According to the present invention, a method of making an optical component comprises inserting a pre-assembled device carrier, comprising an optical component mounted on a support structure, into a mould, filling the mould with light and/or thermally curable material, optically aligning the device assembly and, on achieving alignment, at least partially curing the material to form an alignment shell about the device carrier.

Any partial curing of the material must be sufficient to ensure adequate rigidity to avoid relative movement of the parts until full curing has taken place.

Full curing preferably takes place at elevated temperature.

According to another aspect of the present invention, an optical component comprises a pre-assembled device carrier comprising a support structure and an optical component mounted thereon, and further comprises an alignment shell about the device carrier formed of light and/or thermally cured material.

Preferably, the optical component is an opto-electronic component capable of converting light into an electric signal or vice versa.

The present invention will not be described further by way of example only, and with reference to the accompanying drawings, of which:

FIGS. 1a to 1f are schematic illustrations of various stages in the manufacture according to the present invention of an opto-electronic component;

FIG. 2 is a schematic sectional view of an opto-electronic component made according to the method illustrated in FIG. 1; and

FIG. 3 is a schematic sectional view of a modified opto-electronic component.

Referring now also the drawings, FIG. 1a shows a preassembled carrier 1 for an opto-electronic device 13. The carrier 1 comprises a tubular carrier member 11 of conductive material, having mounted on a flat mounting surface at a stepped end 12 thereof an opto-electronic device 13. Secured by adhesive resin 14 to the opto-electronic device 13 and the stepped end 12 of the carrier member 11, is a spherical collimating or focussing lens 15. Electrical connections to the opto-electronic device 13 are provided by the tubular member 11 itself, and by a terminal 16 of a wire 17 (see FIG. 2) insulated from, and extending the length of, the tubular member 11.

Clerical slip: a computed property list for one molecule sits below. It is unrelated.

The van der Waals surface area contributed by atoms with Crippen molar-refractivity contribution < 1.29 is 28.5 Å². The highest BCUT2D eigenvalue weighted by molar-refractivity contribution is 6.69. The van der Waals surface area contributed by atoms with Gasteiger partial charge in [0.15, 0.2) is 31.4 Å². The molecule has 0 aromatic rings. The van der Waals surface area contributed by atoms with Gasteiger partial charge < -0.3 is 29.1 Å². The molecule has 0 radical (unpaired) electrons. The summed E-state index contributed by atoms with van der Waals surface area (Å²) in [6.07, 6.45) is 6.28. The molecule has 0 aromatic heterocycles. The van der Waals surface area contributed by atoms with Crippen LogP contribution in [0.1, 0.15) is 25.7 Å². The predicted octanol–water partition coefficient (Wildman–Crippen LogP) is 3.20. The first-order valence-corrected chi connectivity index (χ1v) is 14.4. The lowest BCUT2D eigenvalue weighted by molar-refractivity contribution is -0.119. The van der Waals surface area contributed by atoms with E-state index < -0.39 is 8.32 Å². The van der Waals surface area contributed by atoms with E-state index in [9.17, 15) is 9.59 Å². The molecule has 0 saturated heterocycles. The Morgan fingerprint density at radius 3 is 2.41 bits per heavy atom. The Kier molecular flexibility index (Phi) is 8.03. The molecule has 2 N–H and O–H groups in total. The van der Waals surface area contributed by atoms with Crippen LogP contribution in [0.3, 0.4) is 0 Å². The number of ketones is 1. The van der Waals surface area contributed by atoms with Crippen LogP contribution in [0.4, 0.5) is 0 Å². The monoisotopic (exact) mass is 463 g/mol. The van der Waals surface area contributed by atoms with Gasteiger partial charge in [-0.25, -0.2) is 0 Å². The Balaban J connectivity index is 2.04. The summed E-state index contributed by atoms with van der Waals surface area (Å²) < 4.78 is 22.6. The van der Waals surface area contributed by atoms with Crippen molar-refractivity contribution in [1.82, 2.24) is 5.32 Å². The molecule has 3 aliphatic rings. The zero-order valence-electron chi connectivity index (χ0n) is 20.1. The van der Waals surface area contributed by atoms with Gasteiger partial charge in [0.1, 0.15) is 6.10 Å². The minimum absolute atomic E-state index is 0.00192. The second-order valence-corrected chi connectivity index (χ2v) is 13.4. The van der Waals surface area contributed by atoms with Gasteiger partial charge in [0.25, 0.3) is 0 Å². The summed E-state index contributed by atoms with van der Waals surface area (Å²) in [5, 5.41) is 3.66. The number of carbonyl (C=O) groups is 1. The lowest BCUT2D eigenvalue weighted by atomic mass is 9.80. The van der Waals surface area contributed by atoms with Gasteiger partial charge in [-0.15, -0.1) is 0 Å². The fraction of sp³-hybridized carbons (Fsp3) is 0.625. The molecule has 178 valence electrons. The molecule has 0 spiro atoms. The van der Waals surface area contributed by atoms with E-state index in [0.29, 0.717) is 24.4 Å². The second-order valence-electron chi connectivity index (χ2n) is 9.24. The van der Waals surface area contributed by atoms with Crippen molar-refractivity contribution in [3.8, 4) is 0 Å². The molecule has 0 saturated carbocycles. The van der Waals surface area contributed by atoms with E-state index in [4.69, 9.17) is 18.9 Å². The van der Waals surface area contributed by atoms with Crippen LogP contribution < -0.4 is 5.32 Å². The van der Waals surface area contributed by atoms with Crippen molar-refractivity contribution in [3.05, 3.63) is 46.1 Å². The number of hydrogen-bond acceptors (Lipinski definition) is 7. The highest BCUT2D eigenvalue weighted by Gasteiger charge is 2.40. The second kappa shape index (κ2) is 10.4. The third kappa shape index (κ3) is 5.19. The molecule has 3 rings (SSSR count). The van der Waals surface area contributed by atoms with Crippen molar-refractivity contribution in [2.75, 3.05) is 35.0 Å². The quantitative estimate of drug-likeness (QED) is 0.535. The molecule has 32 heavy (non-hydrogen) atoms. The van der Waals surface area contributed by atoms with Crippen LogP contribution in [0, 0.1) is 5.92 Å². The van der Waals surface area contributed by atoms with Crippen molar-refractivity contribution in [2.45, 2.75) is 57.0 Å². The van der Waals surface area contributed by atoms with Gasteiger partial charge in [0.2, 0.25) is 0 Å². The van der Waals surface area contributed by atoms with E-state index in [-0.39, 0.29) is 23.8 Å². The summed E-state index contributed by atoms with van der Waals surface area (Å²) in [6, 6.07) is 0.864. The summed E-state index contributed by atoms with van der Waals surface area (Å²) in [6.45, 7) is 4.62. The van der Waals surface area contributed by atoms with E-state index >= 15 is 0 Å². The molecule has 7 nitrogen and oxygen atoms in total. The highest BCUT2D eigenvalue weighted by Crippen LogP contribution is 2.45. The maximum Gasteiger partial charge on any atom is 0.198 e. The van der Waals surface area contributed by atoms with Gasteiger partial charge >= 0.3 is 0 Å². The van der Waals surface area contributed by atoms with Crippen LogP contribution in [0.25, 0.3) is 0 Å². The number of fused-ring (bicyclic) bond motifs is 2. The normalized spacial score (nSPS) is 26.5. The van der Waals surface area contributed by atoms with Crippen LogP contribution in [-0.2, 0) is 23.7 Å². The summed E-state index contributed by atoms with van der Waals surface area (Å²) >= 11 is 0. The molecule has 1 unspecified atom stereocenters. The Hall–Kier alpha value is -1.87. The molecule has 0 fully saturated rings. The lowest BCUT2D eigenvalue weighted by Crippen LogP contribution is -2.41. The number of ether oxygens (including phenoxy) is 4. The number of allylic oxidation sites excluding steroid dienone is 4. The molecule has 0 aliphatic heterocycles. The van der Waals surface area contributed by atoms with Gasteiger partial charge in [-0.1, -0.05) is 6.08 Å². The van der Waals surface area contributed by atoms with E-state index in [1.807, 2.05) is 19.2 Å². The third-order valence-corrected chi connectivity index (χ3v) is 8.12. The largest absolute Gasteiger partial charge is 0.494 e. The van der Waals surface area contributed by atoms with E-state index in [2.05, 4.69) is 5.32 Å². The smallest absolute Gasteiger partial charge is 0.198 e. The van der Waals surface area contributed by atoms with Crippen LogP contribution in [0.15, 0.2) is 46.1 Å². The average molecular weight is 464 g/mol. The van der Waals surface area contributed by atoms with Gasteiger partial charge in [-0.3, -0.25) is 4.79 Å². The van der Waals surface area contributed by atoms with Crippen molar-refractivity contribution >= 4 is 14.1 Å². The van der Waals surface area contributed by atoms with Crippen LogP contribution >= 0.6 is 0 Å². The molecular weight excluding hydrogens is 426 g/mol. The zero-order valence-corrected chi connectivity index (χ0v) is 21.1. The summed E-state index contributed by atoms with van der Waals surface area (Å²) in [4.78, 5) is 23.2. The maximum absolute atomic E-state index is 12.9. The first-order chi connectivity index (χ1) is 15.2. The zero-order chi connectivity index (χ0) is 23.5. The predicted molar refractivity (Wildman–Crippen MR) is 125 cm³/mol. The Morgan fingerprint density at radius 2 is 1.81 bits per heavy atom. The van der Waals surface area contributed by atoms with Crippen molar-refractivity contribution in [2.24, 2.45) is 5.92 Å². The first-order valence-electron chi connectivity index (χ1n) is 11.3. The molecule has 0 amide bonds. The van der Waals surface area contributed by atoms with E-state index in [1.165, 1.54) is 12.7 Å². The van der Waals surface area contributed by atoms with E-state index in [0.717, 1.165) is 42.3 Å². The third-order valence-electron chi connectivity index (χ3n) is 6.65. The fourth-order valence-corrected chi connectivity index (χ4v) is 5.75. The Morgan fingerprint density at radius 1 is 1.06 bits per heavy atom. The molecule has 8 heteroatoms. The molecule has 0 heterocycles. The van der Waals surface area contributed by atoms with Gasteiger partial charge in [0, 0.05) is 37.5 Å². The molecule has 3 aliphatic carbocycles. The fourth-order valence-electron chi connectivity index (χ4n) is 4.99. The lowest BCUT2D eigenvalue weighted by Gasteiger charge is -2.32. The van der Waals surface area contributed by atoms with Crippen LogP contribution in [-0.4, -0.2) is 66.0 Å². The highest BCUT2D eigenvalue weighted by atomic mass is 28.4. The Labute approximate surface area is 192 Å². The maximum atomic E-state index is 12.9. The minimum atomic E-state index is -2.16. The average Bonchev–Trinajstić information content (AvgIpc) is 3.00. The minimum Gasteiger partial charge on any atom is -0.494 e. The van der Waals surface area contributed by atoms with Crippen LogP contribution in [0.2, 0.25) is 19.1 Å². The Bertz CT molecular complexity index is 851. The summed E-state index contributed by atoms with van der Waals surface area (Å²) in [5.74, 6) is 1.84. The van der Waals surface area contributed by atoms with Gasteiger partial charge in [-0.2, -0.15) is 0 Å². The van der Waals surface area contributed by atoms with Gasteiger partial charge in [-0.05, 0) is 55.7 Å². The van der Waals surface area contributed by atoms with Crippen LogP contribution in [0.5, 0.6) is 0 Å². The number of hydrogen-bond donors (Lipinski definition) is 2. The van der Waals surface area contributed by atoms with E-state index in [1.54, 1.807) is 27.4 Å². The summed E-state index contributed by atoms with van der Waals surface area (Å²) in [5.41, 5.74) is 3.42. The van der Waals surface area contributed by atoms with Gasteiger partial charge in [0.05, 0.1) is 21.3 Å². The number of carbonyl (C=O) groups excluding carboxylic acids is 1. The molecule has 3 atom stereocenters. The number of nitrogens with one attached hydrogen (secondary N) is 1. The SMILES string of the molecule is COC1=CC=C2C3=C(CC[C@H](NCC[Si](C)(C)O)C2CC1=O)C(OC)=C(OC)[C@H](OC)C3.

FIG. 1b shows a mould 2 in which to form an alignment shell around the carrier 1 of FIG. 1a. The mould comprises two axailly aligned cyclindrical sleeve portions 21 and 22, separated by an intermediate wall 23. The sleeve portions 21 is of an internal diameter larger than the maximum transverse dimension of the carrier 1; the sleeve portion 22 provides a push fit about an optical fiber connector ferrule 24 enclosing an optical fiber 25 and ending flush with the fiber 25. The intermediate wall 23 is has an aperture 26 which locates a plug 27 of silicone rubber or another suitable resilient material which is transparent at the wavelength of operation of the opto-electronic device 13.

As illustrated by FIGS. 1c to 1f, the manufacture of an opto-electronic component proceeds as follows: